Last night at a dinner party a friend asked, “Are you afraid of dying?” We had had plenty of wine, and were settling in to wax morbid and deep. Reflecting on the deaths I’ve experienced, I had to admit that I was. I am. Afraid of dying. Like editorial deadlines, death seems to come before I am even remotely ready. It sneaks up and steals someone I love, leaving me behind with an empty shell. Brokers like to remind us that “past performance does not predict future outcomes,” but I have very little else to go by. So sure, I’m afraid.
I like to imagine dying is like the experience Jill Bolte Tayler described in My Stroke of Insight, “I felt enormous and expansive like a genie just liberated from her bottle and my spirit soared free like a great whale gliding through a sea of silent euphoria.” This does not help when the death you fear is not your own. My dad may glide through a sea of silent euphoria, but I’m left with empty “what if’s” and a past that nobody else has shared.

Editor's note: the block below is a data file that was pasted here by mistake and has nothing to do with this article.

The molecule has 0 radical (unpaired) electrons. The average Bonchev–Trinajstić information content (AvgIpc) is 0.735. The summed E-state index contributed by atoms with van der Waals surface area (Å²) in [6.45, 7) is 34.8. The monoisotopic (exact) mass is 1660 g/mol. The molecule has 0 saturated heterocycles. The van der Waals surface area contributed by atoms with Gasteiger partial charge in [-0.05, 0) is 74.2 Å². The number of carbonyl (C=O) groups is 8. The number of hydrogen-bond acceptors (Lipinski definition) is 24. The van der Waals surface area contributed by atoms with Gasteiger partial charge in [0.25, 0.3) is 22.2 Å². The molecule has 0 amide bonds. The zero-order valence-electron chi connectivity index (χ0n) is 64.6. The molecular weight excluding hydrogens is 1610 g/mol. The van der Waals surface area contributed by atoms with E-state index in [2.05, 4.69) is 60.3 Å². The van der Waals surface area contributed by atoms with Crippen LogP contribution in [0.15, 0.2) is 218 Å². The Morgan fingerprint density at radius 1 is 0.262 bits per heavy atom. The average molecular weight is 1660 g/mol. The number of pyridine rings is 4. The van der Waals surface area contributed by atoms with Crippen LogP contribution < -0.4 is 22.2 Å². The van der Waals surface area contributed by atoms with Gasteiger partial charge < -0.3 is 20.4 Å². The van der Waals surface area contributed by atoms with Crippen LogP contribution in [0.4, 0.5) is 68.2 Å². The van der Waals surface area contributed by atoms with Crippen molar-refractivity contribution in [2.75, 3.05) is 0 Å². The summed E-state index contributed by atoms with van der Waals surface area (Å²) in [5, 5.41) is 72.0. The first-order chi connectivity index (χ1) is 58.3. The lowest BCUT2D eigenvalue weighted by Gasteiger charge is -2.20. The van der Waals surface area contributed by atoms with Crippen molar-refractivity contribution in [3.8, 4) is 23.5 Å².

So now that pneumonia is added to his Alzheimer’s soup I’m begging for treatment. You can stuff that “palliative care” back in your bag. Give me the miracle of IV antibiotics and round-the-clock care. Give him back to me dementia and all. And I will be a better daughter – more attentive, more patient, more present, more anything and everything you he or anybody else could want! Honest.